GRAND RAPIDS, Mich. (WOOD) — A social sciences professor said the shooting at Michigan State University that killed three people and injured five others is one more example of a systemic problem in America.

“I’m feeling a lot of things,” Frederick Engram, a professor of integrative studies in social science at MSU, told News 8 early Tuesday. “Distraught, confused, concerned, rage. Because this is not the first time we’ve seen this happen.”

He said each time the nation faces a mass shooting, the reaction seems the same: grief in the media for a few days and then a change in the conversation about what causes them.

“How do we begin this conversation? What do we say to our students?” Eagram said. “(The) majority of the students who are at Michigan State University now are Generation Z. So these students grew up with Sandy Hook. These students grew up with Parkland. These students grew up with mass shootings as a regular occurrence in their development. So how do we address the conversation? How do we make them feel safe when we ourselves don’t feel safe?”

He said a larger conversation about guns and their place in our society must be had, and it must be with politicians.

“If we don’t have that larger conversation, these instances are going to continue,” Eagram said. “Parents don’t send their children to school to be shot.”

He said people shouldn’t let their lives go on as if mass shootings are normal.

“All of this is life-changing,” he said. “Someone’s life, someone’s family’s life will forever be different after what happened today. That’s the focus that we must have: That this cannot be something that just goes away in the next news cycle. We have to keep the pressure on because we have to do something about the guns.”


The shooting happened at two buildings on MSU’s East Lansing campus, with the first report of shots fired just before 8:20 p.m. Monday. In addition to the three killed, five were injured.

Eagram wasn’t on campus at the time but said his office is in Berkey Hall, where the first shots were fired. The other shots were at the MSU Union. Both buildings are open to the public.

Madison Adamini, an MSU student, was at work on campus when the shooting happened. When she got the alert from campus police to shelter in place, she saw a rush of about 30 people trying to get away.

“As we were looking around seeing who was in the building, a stampede of people came from the front of the building, past the office out the back doors,” she recalled.

Adamini ultimately hid with about 10 other people in a crawl space in the basement of Brody Hall.

“So we were 20 feet underground for three and a half hours,” she said.

She said she managed to keep her cool, but others were hysterical.

“A lot of people were crying and calling and stuff and everyone was worried their phone batteries were going to die down there. It’s kind of dark and scary,” she said.

Other workers who were already outside were texting them, passing along the latest information they were getting and sending photos. At one point, they heard Brody had been cleared, so they left the crawl space.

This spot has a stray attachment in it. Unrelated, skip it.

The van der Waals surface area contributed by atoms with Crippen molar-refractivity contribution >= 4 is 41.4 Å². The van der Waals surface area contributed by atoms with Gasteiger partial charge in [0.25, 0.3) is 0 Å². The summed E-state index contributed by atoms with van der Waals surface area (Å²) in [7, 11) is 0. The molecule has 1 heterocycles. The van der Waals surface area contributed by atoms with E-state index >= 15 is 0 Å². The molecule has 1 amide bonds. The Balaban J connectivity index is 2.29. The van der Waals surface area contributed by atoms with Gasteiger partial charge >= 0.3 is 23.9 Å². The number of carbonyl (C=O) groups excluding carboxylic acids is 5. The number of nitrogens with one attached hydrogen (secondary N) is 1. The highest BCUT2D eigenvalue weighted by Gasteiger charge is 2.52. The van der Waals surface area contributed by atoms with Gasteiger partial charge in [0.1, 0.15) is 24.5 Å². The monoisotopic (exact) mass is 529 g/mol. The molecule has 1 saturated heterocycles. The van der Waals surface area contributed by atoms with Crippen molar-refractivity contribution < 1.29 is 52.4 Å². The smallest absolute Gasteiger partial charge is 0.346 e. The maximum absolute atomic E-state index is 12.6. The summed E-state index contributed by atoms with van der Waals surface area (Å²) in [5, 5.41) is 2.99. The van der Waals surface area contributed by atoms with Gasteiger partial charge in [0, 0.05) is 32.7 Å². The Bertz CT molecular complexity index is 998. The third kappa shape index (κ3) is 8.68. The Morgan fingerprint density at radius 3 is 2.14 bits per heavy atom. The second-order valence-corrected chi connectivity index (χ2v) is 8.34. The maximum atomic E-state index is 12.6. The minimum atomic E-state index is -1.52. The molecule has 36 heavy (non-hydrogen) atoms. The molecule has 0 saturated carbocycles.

“Then we heard some stuff, went back into the crawl space and some of our other employees texted us saying what they heard, too,” Adamini said.

“Everybody was kind of taking turns (making phone calls). The service was really bad down there and we had one portable charger that everyone was sharing to keep their phones on,” Adamini recalled. “I was talking about Virginia Tech. My partner is from Virginia, and she said she didn’t think she could go there because of what had happened there. But we both went to MSU, so now we’re the same as all those other schools.”

“Our hearts go out to the victims and families of this senseless tragedy. Thank you to MSU, local, state, and national law enforcement agencies and first responders who worked to protect our MSU community. We thank our counseling service providers who will work to bring calm and care to everyone on campus in the coming days and weeks. In the difficult days to come, the MSU Board of Trustees are united to heal our university and the entire Spartan community.”

Michigan State University Board of Trustees

About four hours after the first shots, the suspect, a 43-year-old man with no affiliation to the university, died of a self-inflicted gunshot wound when confronted by police in Lansing, miles from campus.

“We don’t know why (the shooting happened) based on what has been shared publicly,” Eagram said.

He said he checked in with his teaching assistants and some students. All were OK.

The five people who were hospitalized remained in critical condition early Tuesday. A Sparrow Health spokesman said he couldn’t provide specifics about the nature or severity of their injuries. The hospital’s chief medical officer was expected to release more information later Tuesday morning.

“It’s a horrible tragedy. I can tell you that our caregivers have just been incredible. We had so many caregivers who were home, not at work, who called in or came in wanting to help,” spokesman John Foren said.

He said there were so many helpers that a lot were sent home.

MSU Police and Public Safety Interim President Teresa Woodruff are expected to hold a news conference at 8 a.m. It will stream live on

—News 8’s Mara Peverini and Susan Samples contributed to this report.